So the reason people in the UK might be experiencing a reduced reaction to terrorism is that we – thankfully – haven’t seen a large scale terrorist attack since the 2005 bombings. Professor Barrie Gunter, from the University of Leicester, told Refinery29: “Over time, the repeated occurrence of terrorism on the continent might eventually produce reduced reactions, but if similar events then occurred in the UK, emotional reactions would be as severe as ever because they would be perceived in a different way because of their proximity to where we live.” Citron also said we are more likely to grieve for – and pay attention to events “that happen on our doorstep." She added: “You see images of people crying in Belgium and elsewhere because they are close to home and live five minutes away, or they know friends or neighbours who have been affected. I don’t really think we grieve other people’s sorrow much.”

You can’t help but relate to the situation in some way and compare events. How would I have reacted? How is this situation different to what happened in mine? In that way, it makes your response more self-centred.

Henry Wong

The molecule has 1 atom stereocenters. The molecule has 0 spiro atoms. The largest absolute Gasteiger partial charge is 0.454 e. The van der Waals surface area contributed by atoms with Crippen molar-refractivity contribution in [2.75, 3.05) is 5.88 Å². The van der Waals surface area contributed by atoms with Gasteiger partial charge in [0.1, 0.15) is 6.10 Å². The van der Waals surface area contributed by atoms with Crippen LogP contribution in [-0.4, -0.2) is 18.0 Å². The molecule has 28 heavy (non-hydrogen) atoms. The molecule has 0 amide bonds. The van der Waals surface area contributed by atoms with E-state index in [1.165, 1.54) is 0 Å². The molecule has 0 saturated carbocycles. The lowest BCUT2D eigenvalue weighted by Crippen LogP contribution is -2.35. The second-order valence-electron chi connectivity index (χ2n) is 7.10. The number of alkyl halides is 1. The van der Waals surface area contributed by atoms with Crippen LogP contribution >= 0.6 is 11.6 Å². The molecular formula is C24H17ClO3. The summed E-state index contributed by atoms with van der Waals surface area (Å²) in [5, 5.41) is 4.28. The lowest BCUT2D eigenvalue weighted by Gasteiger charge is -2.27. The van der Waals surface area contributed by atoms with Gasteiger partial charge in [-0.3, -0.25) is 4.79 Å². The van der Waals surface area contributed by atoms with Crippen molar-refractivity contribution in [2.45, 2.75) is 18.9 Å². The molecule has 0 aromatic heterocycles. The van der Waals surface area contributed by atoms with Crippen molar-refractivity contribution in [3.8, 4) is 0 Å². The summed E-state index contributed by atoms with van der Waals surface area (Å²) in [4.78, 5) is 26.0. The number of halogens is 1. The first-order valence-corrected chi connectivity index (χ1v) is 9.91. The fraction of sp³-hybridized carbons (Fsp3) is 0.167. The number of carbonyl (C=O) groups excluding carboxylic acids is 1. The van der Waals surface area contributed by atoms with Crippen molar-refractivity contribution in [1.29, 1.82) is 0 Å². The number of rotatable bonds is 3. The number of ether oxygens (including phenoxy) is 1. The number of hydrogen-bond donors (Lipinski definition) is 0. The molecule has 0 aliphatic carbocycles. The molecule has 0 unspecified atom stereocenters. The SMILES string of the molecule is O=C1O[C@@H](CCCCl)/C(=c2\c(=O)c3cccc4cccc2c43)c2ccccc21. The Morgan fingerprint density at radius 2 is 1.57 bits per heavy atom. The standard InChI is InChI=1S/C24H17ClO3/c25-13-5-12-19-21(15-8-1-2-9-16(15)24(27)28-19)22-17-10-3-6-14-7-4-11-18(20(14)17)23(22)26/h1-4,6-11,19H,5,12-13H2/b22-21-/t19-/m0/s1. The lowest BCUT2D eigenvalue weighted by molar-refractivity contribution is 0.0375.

When we’re caught in the middle of an attack ourselves, our fight or flight response kicks into gear and we sure as hell take notice of what’s going on around us. It may sound selfish, but it’s human nature. And for many who have had terrifying experiences like this, it becomes more likely that they will empathise with victims and become emotional each time there’s a new attack, rather than numb. Henry Wong, 22, was living and studying in Paris at the time of the attacks last November that killed 130 people. He was eating in a busy restaurant in the 10th arrondissement, about 10 minutes away from the attacks, and escaped from the area unharmed, but the experience had a lasting impact on his perception of subsequent attacks. “You can’t help but relate to the situation in some way and compare events. How would I have reacted? How is this situation different to what happened in mine? In that way, it makes your response more self-centred,” he said. However, it has also given him an insight into the situation and what others may be going through. “The panic you feel, the sense of confusion, and how you want to let your loved ones know you’re okay. It adds a more human element to my reaction instead of just looking at figures and reading reactions.” He added: “It’s easy to think terrorist attacks are things that only happen far away from home, so being so close to one made me realise it’s a problem we all have to deal with.” With the head of the Met Police saying just this week it was a case of “when, not if” another terror attack would happen on UK soil, and the official threat level at "severe", it’s clear we can’t let ourselves become desensitised to the very real horror of terrorism.